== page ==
ObamaCare co-ops at risk of failing after billions in loans

The future of an ObamaCare program that was intended to create non-profit insurers is increasingly in doubt, with several of the ventures forced to close down around the country.

On Friday, co-op insurance plans in Colorado and Oregon became the latest to call it quits, following the closure of similar plans this month in Tennessee, Kentucky and New York.

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Just 15 of the original 23 co-ops remain in operation, and the administration acknowledges that more of them could fail, potentially leaving a strike against President Obama’s signature law.

“The co-op program was always kind of swimming upstream,” said Larry Levitt, senior vice president at the Kaiser Family Foundation, which does nonpartisan health analysis. “Starting an insurance company is not easy, and there’s a reason why it’s not done very often.”

Democrats created the non-profit co-ops under ObamaCare as a way to increase competition with established, for-profit insurers. Liberals rallied to the idea after they failed to secure the passage of a government-run insurance option.

But experts say the co-ops are facing a range of problems that could prove hard to overcome.

For starters, Congress has cut funding for the program. While ObamaCare initially provided $6 billion, that number was slashed to around $3 billion in 2011. The federal government has given out $2.4 billion in loans, but the remaining funds were nearly eliminated as part of the 2012 “fiscal cliff” budget deal. 

More recently, co-ops received bad news when the Obama administration announced on Oct. 1 that they would receive significantly lower payments from the “risk corridors” program than expected.

The risk corridors program was designed to protect insurers from heavy losses by reallocating money from insurers doing well to insurers faring poorly. But so little money came into the program that it could only pay out 12.6 percent of the $2.87 billion requested, leaving large holes in the budgets of many co-ops. 

A similar program called “risk adjustment” has also posed problems for co-ops. 

“Between reduced congressional appropriations and disappointments with respect to risk adjustment or risk corridors, it's a lot for any startup to overcome,” said Mike Adelberg, who used to oversee the co-ops as an official in the federal Centers for Medicare and Medicaid Services (CMS), and is now a consultant at FaegreBD. 

But he predicted that at least some of the remaining co-ops would survive. 

“Co-ops run the continuum, many have now failed, on one end of the continuum, and some will make it, on the other end of the continuum,” he said.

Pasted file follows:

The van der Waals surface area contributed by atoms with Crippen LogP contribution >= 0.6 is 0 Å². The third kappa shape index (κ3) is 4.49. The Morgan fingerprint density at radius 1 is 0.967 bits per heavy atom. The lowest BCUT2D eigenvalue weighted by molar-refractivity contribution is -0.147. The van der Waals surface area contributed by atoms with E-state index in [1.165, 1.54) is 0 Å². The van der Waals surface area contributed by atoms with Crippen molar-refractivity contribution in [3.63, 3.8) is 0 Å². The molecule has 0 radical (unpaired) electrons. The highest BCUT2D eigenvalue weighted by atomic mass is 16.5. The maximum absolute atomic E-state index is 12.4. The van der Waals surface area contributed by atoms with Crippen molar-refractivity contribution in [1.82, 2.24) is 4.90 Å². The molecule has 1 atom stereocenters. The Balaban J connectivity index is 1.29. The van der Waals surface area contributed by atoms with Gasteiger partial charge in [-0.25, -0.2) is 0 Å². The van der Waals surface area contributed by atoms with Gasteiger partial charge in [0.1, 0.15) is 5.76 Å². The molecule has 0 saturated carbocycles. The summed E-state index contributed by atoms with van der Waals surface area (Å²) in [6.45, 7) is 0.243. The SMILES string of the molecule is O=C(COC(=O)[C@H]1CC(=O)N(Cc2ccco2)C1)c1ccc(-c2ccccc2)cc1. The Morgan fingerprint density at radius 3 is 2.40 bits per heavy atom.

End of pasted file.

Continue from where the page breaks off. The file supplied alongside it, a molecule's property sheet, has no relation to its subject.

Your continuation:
Republicans are seizing on the troubled program as evidence of deeper failings in the health law, and warn that millions of federal loans to the co-ops may never be repaid. 

Senate Majority Leader Mitch McConnellAddison (Mitch) Mitchell McConnellGOP senator reviving effort to rein in Trump on tariffs The Hill's 12:30 Report GOP’s midterm strategy takes shape MORE (R-Ky.) pointed to the people who would lose their plans at the end of the year after Kentucky’s co-op failed earlier this month. Kentucky’s co-op covered 51,000 people, while New York’s failed co-op, the largest, covered more than 200,000. 

“Barely a week goes by that we don’t see another harmful consequence of this poorly conceived, badly executed law,” McConnell said when Kentucky’s co-op failed.

There are also congressional probes. Republicans on the House Ways and Means committee asked CMS for information on its oversight of the co-ops last month. The committee set a deadline of Oct. 14 for a response, but says it has not heard back.

CMS says it plans to respond to the committee.

After each announcement of a co-op failure, the Obama administration has stressed that not every start-up succeeds. It also says it understands that the low risk corridor payments could pose a problem, and that it is working with states and insurers. 

As of the end of September, the administration had placed 11 co-ops under more intense scrutiny, known as “enhanced oversight” or a “corrective action plan.”

Some have suggested those steps are mostly intended to show Congress and other watchdogs that the administration is not asleep at the switch. But CMS also has some limited steps it can explore, like allowing co-ops to use unspent start-up money for ongoing solvency, or potentially looking to find a way for extra financing from outside the government. 

A major question is whether the $2.4 billion in federal loans made across all of the co-ops will be repaid. 

For the failed co-ops, repayment appears doubtful. Adelberg said that when co-ops go into state receivership, the receiver prioritizes paying insurance claims over paying back the federal government. An inspector general report in July found that financial losses might “limit” the ability of some co-ops to repay loans, and that as of the end of last year, 21 of 23 were losing money. 

“For the co-ops that go into receivership, the state receiver will determine how to settle the estate,” Adelberg said. “Paying back the federal loans likely will not be the highest priority.”

Dawn Bonder, CEO of the Oregon co-op that announced its closure on Friday, said the Obama administration had been increasing its oversight and “working with us to drill down into our business plan.”

She blamed the co-ops’ failures on an unwillingness to modify and improve ObamaCare. 

“We unfortunately have such a dysfunctional legislature on the federal level,” she said, “that we can't go back in and make refinements and changes to make sure public policy actually works.”

- Sarah Ferris contributed to this report.